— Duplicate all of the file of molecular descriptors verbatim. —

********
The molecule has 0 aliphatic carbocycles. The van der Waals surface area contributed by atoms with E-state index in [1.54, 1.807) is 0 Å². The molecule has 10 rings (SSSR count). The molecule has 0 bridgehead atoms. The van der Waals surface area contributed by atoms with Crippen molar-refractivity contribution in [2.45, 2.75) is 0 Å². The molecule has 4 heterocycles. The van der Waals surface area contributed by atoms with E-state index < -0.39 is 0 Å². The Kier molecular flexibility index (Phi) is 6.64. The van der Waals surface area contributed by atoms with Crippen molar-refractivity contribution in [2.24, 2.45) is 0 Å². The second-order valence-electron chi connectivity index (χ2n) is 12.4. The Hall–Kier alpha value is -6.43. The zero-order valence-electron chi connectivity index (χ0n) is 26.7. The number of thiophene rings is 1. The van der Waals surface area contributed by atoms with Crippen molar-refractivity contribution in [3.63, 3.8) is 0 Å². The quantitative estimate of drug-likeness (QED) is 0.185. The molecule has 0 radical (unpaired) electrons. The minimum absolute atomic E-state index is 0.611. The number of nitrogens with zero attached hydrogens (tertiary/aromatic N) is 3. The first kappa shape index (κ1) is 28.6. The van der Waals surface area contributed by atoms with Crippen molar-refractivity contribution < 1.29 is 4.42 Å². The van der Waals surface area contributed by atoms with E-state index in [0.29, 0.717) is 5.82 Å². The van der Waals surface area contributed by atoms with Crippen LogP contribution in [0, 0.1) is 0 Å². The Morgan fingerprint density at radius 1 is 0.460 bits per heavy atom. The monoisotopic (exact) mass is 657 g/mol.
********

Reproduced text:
The molecule has 0 aliphatic carbocycles. The van der Waals surface area contributed by atoms with E-state index in [1.54, 1.807) is 0 Å². The molecule has 10 rings (SSSR count). The molecule has 0 bridgehead atoms. The van der Waals surface area contributed by atoms with Crippen molar-refractivity contribution in [2.45, 2.75) is 0 Å². The molecule has 4 heterocycles. The van der Waals surface area contributed by atoms with E-state index < -0.39 is 0 Å². The Kier molecular flexibility index (Phi) is 6.64. The van der Waals surface area contributed by atoms with Crippen molar-refractivity contribution in [2.24, 2.45) is 0 Å². The second-order valence-electron chi connectivity index (χ2n) is 12.4. The Hall–Kier alpha value is -6.43. The zero-order valence-electron chi connectivity index (χ0n) is 26.7. The number of thiophene rings is 1. The van der Waals surface area contributed by atoms with Crippen molar-refractivity contribution in [3.63, 3.8) is 0 Å². The quantitative estimate of drug-likeness (QED) is 0.185. The molecule has 0 radical (unpaired) electrons. The minimum absolute atomic E-state index is 0.611. The number of nitrogens with zero attached hydrogens (tertiary/aromatic N) is 3. The first kappa shape index (κ1) is 28.6. The van der Waals surface area contributed by atoms with Crippen molar-refractivity contribution < 1.29 is 4.42 Å². The van der Waals surface area contributed by atoms with E-state index in [0.29, 0.717) is 5.82 Å². The van der Waals surface area contributed by atoms with Crippen LogP contribution in [0, 0.1) is 0 Å². The Morgan fingerprint density at radius 1 is 0.460 bits per heavy atom. The monoisotopic (exact) mass is 657 g/mol.